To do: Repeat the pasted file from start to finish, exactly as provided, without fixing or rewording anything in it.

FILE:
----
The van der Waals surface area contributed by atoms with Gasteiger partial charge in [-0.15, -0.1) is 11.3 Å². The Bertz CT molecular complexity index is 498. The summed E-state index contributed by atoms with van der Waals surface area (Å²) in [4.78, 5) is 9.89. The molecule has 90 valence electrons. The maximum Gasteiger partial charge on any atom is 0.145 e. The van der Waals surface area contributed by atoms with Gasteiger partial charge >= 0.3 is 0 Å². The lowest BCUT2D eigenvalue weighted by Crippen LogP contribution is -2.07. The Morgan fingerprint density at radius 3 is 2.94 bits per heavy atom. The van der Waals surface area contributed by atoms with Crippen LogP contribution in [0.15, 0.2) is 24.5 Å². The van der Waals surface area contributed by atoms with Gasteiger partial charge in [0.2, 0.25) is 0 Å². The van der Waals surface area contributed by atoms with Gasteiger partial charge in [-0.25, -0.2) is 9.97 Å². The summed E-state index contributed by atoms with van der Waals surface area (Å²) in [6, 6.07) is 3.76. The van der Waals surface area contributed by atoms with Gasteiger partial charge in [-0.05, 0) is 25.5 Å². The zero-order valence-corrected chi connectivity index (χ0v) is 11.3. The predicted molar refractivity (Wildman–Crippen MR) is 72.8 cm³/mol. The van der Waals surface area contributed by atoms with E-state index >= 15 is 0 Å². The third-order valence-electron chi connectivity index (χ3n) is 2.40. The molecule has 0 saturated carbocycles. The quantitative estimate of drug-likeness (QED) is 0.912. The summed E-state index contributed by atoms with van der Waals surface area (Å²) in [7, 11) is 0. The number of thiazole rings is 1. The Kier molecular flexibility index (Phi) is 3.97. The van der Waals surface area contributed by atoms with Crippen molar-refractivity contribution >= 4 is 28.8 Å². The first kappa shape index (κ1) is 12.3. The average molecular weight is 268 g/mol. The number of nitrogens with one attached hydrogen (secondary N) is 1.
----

The van der Waals surface area contributed by atoms with Gasteiger partial charge in [-0.15, -0.1) is 11.3 Å². The Bertz CT molecular complexity index is 498. The summed E-state index contributed by atoms with van der Waals surface area (Å²) in [4.78, 5) is 9.89. The molecule has 90 valence electrons. The maximum Gasteiger partial charge on any atom is 0.145 e. The van der Waals surface area contributed by atoms with Gasteiger partial charge >= 0.3 is 0 Å². The lowest BCUT2D eigenvalue weighted by Crippen LogP contribution is -2.07. The Morgan fingerprint density at radius 3 is 2.94 bits per heavy atom. The van der Waals surface area contributed by atoms with Crippen LogP contribution in [0.15, 0.2) is 24.5 Å². The van der Waals surface area contributed by atoms with Gasteiger partial charge in [0.2, 0.25) is 0 Å². The van der Waals surface area contributed by atoms with Gasteiger partial charge in [-0.25, -0.2) is 9.97 Å². The summed E-state index contributed by atoms with van der Waals surface area (Å²) in [6, 6.07) is 3.76. The van der Waals surface area contributed by atoms with Gasteiger partial charge in [-0.05, 0) is 25.5 Å². The zero-order valence-corrected chi connectivity index (χ0v) is 11.3. The predicted molar refractivity (Wildman–Crippen MR) is 72.8 cm³/mol. The van der Waals surface area contributed by atoms with E-state index >= 15 is 0 Å². The third-order valence-electron chi connectivity index (χ3n) is 2.40. The molecule has 0 saturated carbocycles. The quantitative estimate of drug-likeness (QED) is 0.912. The summed E-state index contributed by atoms with van der Waals surface area (Å²) in [7, 11) is 0. The number of thiazole rings is 1. The Kier molecular flexibility index (Phi) is 3.97. The van der Waals surface area contributed by atoms with Crippen molar-refractivity contribution >= 4 is 28.8 Å². The first kappa shape index (κ1) is 12.3. The average molecular weight is 268 g/mol. The number of nitrogens with one attached hydrogen (secondary N) is 1.